The most famous equation in all of the natural sciences is probably:
E = mc^2
Derived by Albert Einstein at the beginning of the 20th century it summarizes the equivalence of energy (E) and mass (M) . That c^2 is so large (c^2 is the speed of light of light (3.0 x 10^8 m/s) squared, 9.0 x 10^16 m^2/s^2 means that a tremendous amount of energy can be obtained from a small of matter.
For this explain how equation applies to nuclear fission. In your answer illustrate your explanation with an example, being sure to distinguish between mass and mass number, and explain how a nuclear equation differs from a chemical equation. In addition compare the energy released during fission with energy produced from a typical chemical reaction (such as fossil fuel oxidation). It may be useful for you to consider that the combustion of methane releases 50.1 kJ/g- how much mass is lost to produce 50.1 kJ?© BrainMass Inc. brainmass.com September 23, 2018, 10:24 am ad1c9bdddf - https://brainmass.com/physics/fission/energy-generation-nuclear-fission-116165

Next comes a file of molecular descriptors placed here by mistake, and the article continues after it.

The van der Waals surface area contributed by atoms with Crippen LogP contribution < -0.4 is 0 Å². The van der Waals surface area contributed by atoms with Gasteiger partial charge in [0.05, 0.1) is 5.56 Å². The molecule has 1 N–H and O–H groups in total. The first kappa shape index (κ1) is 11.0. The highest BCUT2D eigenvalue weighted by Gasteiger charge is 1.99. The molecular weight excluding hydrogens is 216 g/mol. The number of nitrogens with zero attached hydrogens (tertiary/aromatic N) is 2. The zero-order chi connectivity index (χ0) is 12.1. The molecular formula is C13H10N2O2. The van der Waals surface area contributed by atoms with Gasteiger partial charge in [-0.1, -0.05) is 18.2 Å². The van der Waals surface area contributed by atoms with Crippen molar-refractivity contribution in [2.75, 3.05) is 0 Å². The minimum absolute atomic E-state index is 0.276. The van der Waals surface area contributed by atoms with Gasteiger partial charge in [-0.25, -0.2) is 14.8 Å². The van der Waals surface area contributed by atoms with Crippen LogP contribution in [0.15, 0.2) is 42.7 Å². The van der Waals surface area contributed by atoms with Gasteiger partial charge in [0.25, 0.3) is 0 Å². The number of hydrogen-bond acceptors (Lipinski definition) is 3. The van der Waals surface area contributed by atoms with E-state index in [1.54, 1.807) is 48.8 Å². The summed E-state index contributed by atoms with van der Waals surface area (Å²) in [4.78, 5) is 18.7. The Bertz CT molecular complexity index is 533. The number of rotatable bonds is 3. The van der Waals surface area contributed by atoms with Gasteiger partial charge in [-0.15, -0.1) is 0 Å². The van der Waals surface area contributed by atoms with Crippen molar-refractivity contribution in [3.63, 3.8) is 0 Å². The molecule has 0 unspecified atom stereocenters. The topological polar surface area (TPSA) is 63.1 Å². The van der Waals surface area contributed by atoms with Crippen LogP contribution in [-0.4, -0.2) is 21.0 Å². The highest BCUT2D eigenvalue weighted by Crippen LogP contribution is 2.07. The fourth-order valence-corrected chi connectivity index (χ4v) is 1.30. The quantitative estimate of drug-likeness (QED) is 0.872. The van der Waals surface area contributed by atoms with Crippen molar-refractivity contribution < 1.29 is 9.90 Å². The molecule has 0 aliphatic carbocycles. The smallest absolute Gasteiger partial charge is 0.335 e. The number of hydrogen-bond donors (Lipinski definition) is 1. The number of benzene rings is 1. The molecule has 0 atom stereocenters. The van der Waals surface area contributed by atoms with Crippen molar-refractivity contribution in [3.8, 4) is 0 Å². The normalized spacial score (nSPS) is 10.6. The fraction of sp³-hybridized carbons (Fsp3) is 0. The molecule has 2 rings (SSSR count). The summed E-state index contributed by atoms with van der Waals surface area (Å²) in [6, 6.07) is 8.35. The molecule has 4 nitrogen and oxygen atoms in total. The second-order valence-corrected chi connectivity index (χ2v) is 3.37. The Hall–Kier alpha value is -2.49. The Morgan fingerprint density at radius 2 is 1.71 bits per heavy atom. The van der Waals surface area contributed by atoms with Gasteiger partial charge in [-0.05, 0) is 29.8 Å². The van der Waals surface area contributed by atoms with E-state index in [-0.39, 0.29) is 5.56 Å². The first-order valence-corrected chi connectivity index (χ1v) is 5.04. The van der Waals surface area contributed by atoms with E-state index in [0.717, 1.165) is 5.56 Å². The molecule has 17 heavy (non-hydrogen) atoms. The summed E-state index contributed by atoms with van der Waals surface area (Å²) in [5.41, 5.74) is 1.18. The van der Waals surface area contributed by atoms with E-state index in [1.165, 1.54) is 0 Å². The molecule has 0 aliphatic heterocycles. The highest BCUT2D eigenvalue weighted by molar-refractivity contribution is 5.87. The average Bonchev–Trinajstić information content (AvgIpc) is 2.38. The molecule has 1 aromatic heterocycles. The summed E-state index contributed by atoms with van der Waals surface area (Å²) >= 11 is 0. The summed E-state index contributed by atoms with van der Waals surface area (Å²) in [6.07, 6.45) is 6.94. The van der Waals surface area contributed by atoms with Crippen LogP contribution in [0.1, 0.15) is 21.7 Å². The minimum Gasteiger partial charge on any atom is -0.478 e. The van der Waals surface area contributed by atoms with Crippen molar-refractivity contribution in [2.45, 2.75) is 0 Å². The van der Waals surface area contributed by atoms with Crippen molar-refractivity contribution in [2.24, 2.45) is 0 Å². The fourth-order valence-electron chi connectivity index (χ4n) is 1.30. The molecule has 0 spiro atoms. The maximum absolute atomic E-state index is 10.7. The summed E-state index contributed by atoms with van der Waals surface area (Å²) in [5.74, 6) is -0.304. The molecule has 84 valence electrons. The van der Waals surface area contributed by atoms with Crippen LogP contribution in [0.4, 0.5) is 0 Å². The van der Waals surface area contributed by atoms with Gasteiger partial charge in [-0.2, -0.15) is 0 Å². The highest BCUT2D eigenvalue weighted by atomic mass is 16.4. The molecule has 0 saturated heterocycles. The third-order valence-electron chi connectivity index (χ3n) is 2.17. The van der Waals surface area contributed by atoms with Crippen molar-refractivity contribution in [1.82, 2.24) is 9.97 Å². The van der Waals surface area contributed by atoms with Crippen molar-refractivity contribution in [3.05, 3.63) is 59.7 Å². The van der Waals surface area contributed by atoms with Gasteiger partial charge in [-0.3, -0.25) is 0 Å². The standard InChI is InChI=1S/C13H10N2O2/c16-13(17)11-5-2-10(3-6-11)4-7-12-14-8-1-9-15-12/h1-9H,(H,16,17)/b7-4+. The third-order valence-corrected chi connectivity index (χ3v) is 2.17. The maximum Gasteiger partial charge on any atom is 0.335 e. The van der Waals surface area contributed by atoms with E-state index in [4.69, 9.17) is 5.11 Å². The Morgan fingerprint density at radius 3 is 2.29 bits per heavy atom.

Please see the attached file.
The total energy release in a fission event may be calculated from the difference in the
rest masses of the reactants (e.g., 235U + n) and the final stable products (e.g., 93Nb + 141Pr + 2n). The energy equivalent of this mass difference is given by the Einstein relation, E = mc2.
For example, the rest mass of a nucleus of uranium-235 is slightly larger than the
combined rest masses of ...
This solution provides a detailed explanation of what E=MC^2 is and its connection to nuclear fission.